A swift double knock bangs at the door and I jump. I guard my racing heart with clenched fists. Sweat beads on my forehead and upper lip. I exhale, releasing air I didn’t realize I held, and blink in rapid movements as my mind tumbles forward to the present. I grab a tissue and dab at the moisture on my face.

My efficient assistant strides in and plants a new itinerary for the week on my desk. “It looks like a three-hour-forty-five minute drive. I’ve got us set to arrive there in time for lunch. Check-in at the B&B isn’t until three—not that it matters.”

“B & B? No Ramada Inn?” My trembling hand tucks a lock of dark hair behind my ear.

“You can use a change. Besides, I have an ‘in’ with the innkeeper.” Bev smiles at me as though she has a great secret. “She misses you. And I have a coupon, of course.” Bev’s brow furrows as she studies me, her dark eyes narrowing. “You don’t look so good, Boss. I hate to say it, but you—”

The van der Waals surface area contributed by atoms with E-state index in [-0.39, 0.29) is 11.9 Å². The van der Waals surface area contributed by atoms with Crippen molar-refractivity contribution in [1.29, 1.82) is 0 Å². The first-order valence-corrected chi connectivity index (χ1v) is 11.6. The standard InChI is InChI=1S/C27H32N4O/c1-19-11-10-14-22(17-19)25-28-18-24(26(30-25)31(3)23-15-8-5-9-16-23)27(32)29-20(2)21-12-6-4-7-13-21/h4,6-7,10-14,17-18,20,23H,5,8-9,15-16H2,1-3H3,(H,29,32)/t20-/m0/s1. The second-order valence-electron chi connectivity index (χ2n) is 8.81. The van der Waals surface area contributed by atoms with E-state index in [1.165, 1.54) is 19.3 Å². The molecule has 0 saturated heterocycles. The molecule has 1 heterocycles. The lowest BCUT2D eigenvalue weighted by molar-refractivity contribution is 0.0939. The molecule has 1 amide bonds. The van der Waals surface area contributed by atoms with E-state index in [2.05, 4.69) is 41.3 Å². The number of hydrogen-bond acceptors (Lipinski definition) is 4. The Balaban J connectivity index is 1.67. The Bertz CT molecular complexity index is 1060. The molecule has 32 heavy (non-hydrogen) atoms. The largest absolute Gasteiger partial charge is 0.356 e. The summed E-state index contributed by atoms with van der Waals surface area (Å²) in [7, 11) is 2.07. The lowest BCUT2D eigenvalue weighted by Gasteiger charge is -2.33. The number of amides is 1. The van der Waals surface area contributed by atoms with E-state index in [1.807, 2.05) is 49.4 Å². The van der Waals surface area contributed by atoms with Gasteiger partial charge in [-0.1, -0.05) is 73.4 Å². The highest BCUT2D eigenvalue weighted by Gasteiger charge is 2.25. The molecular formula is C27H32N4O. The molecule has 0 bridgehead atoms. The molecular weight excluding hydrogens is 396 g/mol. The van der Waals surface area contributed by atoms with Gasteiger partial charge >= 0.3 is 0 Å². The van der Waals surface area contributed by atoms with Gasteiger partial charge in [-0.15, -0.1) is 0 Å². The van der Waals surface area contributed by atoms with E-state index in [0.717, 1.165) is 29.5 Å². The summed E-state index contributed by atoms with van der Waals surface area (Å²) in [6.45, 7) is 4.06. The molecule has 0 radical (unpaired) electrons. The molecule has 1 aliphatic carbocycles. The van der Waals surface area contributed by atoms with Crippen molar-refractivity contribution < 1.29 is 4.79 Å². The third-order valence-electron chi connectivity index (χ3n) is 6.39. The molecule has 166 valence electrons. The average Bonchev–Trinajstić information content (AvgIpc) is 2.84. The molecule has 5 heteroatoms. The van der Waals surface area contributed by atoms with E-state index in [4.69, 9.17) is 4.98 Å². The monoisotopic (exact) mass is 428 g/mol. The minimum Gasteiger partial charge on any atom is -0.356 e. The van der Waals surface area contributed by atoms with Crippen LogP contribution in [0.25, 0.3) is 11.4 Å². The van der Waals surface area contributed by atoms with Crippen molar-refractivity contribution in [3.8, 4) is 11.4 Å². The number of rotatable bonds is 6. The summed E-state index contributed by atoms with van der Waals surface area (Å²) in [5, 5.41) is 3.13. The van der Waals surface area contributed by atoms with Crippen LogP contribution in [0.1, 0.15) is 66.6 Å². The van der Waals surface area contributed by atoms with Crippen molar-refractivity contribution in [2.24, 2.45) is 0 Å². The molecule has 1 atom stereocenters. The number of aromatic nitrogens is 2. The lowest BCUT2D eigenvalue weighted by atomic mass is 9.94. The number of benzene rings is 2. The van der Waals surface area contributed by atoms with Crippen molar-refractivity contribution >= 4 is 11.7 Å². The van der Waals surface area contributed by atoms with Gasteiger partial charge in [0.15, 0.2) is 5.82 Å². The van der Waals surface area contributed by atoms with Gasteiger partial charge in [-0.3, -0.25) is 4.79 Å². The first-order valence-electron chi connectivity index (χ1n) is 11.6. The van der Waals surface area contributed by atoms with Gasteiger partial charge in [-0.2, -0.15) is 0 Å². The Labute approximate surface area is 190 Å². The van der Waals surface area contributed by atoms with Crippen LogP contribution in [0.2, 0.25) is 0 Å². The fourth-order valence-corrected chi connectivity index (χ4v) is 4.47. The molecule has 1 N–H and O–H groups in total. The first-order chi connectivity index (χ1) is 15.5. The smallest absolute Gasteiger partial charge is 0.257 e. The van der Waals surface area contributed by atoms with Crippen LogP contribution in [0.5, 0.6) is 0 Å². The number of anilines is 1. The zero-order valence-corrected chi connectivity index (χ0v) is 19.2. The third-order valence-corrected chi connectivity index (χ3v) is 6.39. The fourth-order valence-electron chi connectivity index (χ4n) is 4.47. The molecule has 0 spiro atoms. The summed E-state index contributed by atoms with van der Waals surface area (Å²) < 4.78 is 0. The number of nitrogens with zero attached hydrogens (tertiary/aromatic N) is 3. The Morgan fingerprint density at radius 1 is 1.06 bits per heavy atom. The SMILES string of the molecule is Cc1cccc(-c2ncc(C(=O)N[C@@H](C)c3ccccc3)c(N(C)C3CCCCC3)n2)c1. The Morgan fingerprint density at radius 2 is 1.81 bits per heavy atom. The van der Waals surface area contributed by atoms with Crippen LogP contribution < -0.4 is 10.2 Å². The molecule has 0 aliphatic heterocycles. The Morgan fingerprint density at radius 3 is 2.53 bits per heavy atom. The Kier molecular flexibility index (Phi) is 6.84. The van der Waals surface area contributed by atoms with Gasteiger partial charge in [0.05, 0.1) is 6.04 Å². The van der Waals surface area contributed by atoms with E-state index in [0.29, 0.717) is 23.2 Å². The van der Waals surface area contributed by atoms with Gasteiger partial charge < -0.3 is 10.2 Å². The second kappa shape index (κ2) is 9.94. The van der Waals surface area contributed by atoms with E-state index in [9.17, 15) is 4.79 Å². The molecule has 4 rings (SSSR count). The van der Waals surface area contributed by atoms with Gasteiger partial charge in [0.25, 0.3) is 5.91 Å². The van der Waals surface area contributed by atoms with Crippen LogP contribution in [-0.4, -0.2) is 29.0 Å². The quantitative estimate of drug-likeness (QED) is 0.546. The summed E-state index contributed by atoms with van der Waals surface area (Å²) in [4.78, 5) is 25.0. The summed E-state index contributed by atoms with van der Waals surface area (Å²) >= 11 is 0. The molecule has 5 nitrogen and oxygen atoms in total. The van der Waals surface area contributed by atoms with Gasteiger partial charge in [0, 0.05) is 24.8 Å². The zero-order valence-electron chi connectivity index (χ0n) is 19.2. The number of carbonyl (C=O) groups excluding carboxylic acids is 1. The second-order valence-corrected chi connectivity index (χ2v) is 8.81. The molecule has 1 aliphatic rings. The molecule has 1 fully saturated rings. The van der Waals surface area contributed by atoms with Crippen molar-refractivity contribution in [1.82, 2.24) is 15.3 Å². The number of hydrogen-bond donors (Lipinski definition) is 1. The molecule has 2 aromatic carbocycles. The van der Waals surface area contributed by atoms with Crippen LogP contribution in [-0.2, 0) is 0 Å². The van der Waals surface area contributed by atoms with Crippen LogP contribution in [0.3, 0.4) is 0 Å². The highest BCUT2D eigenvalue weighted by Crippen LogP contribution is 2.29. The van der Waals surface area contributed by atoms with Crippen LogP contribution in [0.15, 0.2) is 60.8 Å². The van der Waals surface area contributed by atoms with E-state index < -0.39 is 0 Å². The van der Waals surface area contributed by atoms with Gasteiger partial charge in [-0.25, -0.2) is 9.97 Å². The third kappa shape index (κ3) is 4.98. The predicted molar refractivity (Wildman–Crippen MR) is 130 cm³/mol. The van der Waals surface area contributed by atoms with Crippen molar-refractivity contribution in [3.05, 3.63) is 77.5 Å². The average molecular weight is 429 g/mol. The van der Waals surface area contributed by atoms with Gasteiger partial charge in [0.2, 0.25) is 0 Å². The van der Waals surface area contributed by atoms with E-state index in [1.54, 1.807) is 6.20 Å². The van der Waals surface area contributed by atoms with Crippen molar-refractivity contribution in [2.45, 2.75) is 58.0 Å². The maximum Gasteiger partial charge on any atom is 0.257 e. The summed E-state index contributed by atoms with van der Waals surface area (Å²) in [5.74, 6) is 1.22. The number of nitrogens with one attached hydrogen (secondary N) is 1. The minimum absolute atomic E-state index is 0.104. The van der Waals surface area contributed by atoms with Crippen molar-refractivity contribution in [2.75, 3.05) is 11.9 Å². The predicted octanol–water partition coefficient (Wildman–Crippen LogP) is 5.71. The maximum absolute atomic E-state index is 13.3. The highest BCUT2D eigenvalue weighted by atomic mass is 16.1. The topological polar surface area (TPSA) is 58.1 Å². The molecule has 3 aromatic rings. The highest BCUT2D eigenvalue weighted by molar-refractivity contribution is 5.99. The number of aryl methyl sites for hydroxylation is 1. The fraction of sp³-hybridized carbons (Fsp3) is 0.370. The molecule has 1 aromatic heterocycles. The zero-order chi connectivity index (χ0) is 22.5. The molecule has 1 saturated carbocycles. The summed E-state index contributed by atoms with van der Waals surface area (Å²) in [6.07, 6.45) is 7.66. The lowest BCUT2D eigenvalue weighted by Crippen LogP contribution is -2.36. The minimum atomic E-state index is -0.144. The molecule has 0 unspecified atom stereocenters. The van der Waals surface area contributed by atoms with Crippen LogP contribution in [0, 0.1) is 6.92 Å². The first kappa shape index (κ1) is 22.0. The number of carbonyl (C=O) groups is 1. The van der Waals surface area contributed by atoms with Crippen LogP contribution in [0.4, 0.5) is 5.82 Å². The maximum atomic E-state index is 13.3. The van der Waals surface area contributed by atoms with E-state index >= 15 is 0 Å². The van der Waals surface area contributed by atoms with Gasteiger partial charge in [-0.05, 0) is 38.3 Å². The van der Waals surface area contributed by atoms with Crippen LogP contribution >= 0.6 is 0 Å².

“Look like I’ve seen a ghost, I know.” I suck in a deep breath and blow my bangs off my forehead.

Bev smirks and backs out of my office. “Get some sleep tonight,” she says, making a clean exit.

A shiver of apprehension tightens my skin. I rub my arms to ward off the chill that seeps into my bones. I dread the sinister events to which I cannot stop as they fall into alignment, preparing to unravel me.

I am going home for the first time in three years. Thanks Bev, but sleep isn’t on the agenda.

Order today!

The SIA: Are you Haunted? Now Available at!


Subscribe to Dawn's Blog

Receive notices of new posts from Dawn's Blog at God's Ghostbusters.

Check out our Books!